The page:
In Tampa, a young entrepreneur named Kim Pham was hoping to raise about $1,200 to make her little shop—Kaleisia Tea Lounge—more energy efficient. She identified ways to improve lighting, ventilation, and water consumption and made a proposal to Brent Schulkin, who organizes Carrotmobs across the country (carrots symbolize a positive incentive as opposed to a stick, that is, a boycott). They liked the idea and helped some allies in Tampa organize a mob to ‘socialize their spending’ and support her store.
A Vietnamese immigrant, Pham comes from a family of entrepreneurs; her mother, a successful businesswoman, encouraged her to forgo a formal business education and instead learn by doing. She came to Tampa in 2005 with the idea for a teahouse that would be both a business and a kind of haven for the community. The location, just off the interstate highway that links downtown with northern suburbs, offers customers a perfect spot to take a break either before or after work. Pham decided to call the place Kaleisia Tea Lounge (Kaleisia is a combination of the words kaleidoscope and Asia) and she decorated in bright colors. The menu was built around what she calls the “wall of tea,” where more than a hundred canisters of leaves from around the world allow for an almost limitless number of mixtures. Simple foods and pastries make it possible for customers to have a light lunch or dinner.
Pham’s goal was not to maximize earnings-per-patron but rather to build repeat business by establishing a spot that was a soothing antidote to the stress of life in a transient and splintered community. (Florida is second only to Nevada in the number of residents born somewhere else.) Pham, who is twenty-nine, is succeeding not just because of her ideals but also because of the conversations and relationships that flow from her business philosophy. The more interactions around your business, the better you understand your customers (and vice versa).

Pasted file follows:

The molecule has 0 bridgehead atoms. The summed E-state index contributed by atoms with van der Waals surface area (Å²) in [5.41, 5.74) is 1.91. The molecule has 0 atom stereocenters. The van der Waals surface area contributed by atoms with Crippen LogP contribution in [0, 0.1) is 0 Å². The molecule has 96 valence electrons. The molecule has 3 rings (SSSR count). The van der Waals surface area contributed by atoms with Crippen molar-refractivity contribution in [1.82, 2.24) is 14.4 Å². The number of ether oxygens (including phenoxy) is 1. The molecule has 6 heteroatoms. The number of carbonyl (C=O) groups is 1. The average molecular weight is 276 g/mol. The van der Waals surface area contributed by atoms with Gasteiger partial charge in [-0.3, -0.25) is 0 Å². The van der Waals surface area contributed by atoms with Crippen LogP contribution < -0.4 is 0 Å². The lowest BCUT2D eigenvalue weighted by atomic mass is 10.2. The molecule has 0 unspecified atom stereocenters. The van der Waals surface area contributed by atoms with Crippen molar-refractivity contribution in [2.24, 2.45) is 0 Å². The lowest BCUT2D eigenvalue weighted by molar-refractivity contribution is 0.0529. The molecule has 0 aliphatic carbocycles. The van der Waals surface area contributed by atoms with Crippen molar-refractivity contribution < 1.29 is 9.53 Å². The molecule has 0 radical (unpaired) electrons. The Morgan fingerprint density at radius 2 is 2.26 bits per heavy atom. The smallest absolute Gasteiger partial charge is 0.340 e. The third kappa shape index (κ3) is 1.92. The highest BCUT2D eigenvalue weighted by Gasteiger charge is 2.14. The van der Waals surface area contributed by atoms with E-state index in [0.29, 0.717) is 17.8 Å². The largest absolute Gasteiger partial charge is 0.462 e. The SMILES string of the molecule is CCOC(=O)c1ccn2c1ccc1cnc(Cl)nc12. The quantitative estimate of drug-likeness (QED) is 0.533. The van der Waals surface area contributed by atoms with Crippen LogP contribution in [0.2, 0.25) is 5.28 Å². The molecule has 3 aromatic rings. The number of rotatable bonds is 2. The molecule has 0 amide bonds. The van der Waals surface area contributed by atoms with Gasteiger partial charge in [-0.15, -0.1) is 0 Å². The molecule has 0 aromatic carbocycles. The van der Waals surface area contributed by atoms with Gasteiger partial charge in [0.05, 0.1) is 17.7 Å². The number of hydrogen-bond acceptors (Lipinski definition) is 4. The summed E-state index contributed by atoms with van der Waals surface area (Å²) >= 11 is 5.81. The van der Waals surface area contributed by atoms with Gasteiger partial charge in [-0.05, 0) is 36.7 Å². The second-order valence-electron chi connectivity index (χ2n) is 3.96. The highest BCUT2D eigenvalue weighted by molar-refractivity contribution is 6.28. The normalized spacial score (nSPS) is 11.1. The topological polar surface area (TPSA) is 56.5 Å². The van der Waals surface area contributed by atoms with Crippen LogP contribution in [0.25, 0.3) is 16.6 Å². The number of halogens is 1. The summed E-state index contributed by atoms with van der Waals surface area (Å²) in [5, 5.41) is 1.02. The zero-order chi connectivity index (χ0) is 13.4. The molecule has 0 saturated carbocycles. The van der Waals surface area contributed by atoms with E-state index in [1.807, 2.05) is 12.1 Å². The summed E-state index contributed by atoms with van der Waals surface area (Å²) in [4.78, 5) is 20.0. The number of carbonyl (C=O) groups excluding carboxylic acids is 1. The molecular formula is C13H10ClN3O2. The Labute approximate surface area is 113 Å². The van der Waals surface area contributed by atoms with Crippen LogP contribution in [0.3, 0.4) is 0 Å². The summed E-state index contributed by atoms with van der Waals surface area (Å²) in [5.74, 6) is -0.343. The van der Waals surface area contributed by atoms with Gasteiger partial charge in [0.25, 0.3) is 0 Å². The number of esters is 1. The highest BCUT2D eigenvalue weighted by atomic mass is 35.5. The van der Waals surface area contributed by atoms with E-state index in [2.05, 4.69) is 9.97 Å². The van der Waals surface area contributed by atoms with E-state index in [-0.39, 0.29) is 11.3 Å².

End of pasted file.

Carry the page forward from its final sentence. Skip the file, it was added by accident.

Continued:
Free Internet access, live performances, free workshops, and artwork by locals also built Pham’s business, but the shop’s value as a focal point for the community became most evident when she started focusing time and money on community projects. Profits from her retail tea packets—called Tea Drops—go to fund the preservation of a local park and to art programs for children. Every spring Kaleisia hosts a festival of music and art—bands, belly dancing, free food, a silent auction—to benefit Community Stepping Stones, a nonprofit that conducts programs for children and adolescents. This activity, which Pham undertook as an expression of her values, which as our surveys found, seventy three percent of people agree that they are “willing to pay a premium for companies that contribute to my local community.”
By offering ways for people to be generous and involved, Pham used tea to improve life in Tampa just a bit and to strengthen relationships. As her customers became friends, they caught her spirit of engagement. One day she arrived at her shop to discover a few regulars, who were talented painters, decorating the wall near the shop door with a mural showing Asian-style slanted roofs with mountains rising behind them. In a blue sky the words Kaleisia Tea Lounge were written in a graceful script alongside a pair of delicate tea leaves.
“Nobody asked them to,” says Pham. “They just did it. They were just kind and they really did support us.”
A petite woman with long black hair that she parts in the middle, Pham projects a mix of amazement and self-confidence. She’s amazed that she has succeeded in building a beloved and successful local business despite intentionally doing the opposite of what may others might do. (Giving away profits, inviting people to linger over inexpensive orders.) The confidence comes through when she talks about how her customers respond to her. For proof she can point to all the books and magazines that customers have brought to the shop and left for others to read, and to the back wall of the shop interior where other artists, inspired by the mural outside, used tea leaves to spell out communitea, opportunitea, humanitea, and so on.
When she opened her shop, Pham deliberately ignored a lot of the lessons taught in books about how to succeed in business. She bypassed conventional wisdom about selecting her location, avoiding busy sites where national retail stores were clustered. And instead of rushing to open she took months to outfit and decorate the space. But the care she poured into the effort impressed her landlord so much that he gave her half a year rent-free. When she finally opened, the mood of the place and quality of her food and drink won her a loyal and ever-growing customer base. “We make sure that we are friends with the customers,” says Pham, “and they can say, ‘I know the owner.’ Our customers have taken ownership of the store.”
KALEISIA TEA LOUNGE is one of fifty companies interviewed for the Wall Street Journal best-seller: Spend Shift: How the Post-Crisis Values Revolution is Changing the Way We Buy, Sell and Live.